Table 20.7 Percentage removal of the chemically oxidized OMWW in the biological pilot plant after different time periods (days) (adapted from Fiorentino et al., 2004)


Starting value

1 day

Mean reduction (%) 2 days 3 days

4 days

COD (mg L-1)






Total phenol (mg L-1)






Toxic unit Brachionus







Toxic unit Daphnia magna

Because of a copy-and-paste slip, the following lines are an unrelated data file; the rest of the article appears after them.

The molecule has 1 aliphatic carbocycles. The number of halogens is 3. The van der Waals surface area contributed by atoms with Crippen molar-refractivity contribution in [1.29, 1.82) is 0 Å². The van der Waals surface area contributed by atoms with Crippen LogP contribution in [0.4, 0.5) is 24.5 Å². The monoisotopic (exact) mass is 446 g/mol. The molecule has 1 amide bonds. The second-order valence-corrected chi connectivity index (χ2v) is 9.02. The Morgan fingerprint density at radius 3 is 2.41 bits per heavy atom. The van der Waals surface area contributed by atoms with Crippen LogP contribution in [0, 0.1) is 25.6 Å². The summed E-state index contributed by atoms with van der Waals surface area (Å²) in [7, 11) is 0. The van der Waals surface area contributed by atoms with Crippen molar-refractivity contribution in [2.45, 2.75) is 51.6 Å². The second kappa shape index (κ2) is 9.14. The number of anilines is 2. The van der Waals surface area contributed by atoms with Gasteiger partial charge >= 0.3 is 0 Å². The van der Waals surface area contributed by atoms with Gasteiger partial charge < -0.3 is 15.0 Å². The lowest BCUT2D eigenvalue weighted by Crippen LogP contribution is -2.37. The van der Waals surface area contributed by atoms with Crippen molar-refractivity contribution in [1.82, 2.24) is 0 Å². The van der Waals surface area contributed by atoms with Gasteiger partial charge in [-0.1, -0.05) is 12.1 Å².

content and colour, and moderate total carbon reductions. Other studies demonstrated the utility of photo-Fenton pre-treatment for recalcitrant wastewaters. Most of the chemical processes have proved their worth in the elimination of toxic compounds. On the other hand, these kinds of treatments have been shown to be expensive when compared with biological ones. Furthermore, the biological treatments are, at present, the most compatible with the environment. Thus, Pinto et al. (2003) reported the removal of low molecular mass phenols from OMWW using microalgae, and, in a recent work, OMWW were subjected to biological degradations with aerobes and facultative aerobic bacteria without strict anaerobes. However, it is important to develop efficient chemical pre-treatment processes for biologically recalcitrant compounds, processes that reduce the toxicity, increase the biodegradability of the substances and lead the pre-treated wastewaters to a biological treatment. Fernández-Bolaños et al. (2002) explored the possibility of obtaining hydroxytyrosol in high yield from two-phase olive waste and carried out a series of hydrothermal treatments. Usually when a lignocellulosic material is treated with water or steam to temperatures in the range of 160-240 °C, an autohydrolysis process occurs. Depending on the conditions used, there is a depolymerization and a breaking of the lignin-carbohydrate bonds, resulting in the solubilization of lignin fragments of low molecular mass. As a consequence of such treatment, the solid olive by-product was partially solubilized. Because the hydroxytyrosol is usually part of other molecules such as oleuropein, demethyloleuropein, verbascoside and hydroxytyrosol glucosides the authors defined the experimental conditions that gave the maximum concentrations of free hydroxy-tyrosol and also of other raw compounds (hemicellulose, cellulose, residual oil). The main operational variables governing the autohydrolysis process (temperature and the speed of the reaction) were varied. The effects of certain acidic and basic catalysts were also evaluated. Autohydrolysis plays an important role in this hydrothermal pre-treatment of alperujo, leading to liquor with a pH in the range of 2-5. Nevertheless, because the hydroxy-tyrosol, an orthodiphenol with important nutritional properties, seems to be strongly bound to the solid phase of alperujo, a severe hydrolytic treatment is required for its isolation. The recovery of other organic compounds present in the hydrolysate would help to reduce both the costs and the energy requirements of the process. Fernández-Bolaños et al. (2004) characterized three different samples of alperujo and subjected them to a hydrothermal treatment with and without acid catalyst. The main soluble compounds after the hydrolysis were represented by monosaccharides xylose, arabinose and glucose; and by the oligosaccharide mannitol; and by the products of sugar destruction. Oligosaccharides were separated by size exclusion chromatography. It was possible to obtain highly purified man-nitol by applying a simple purification method. Therefore, in suitable hydrothermal operational conditions, different mixtures of soluble oli-gosaccharides might be obtained.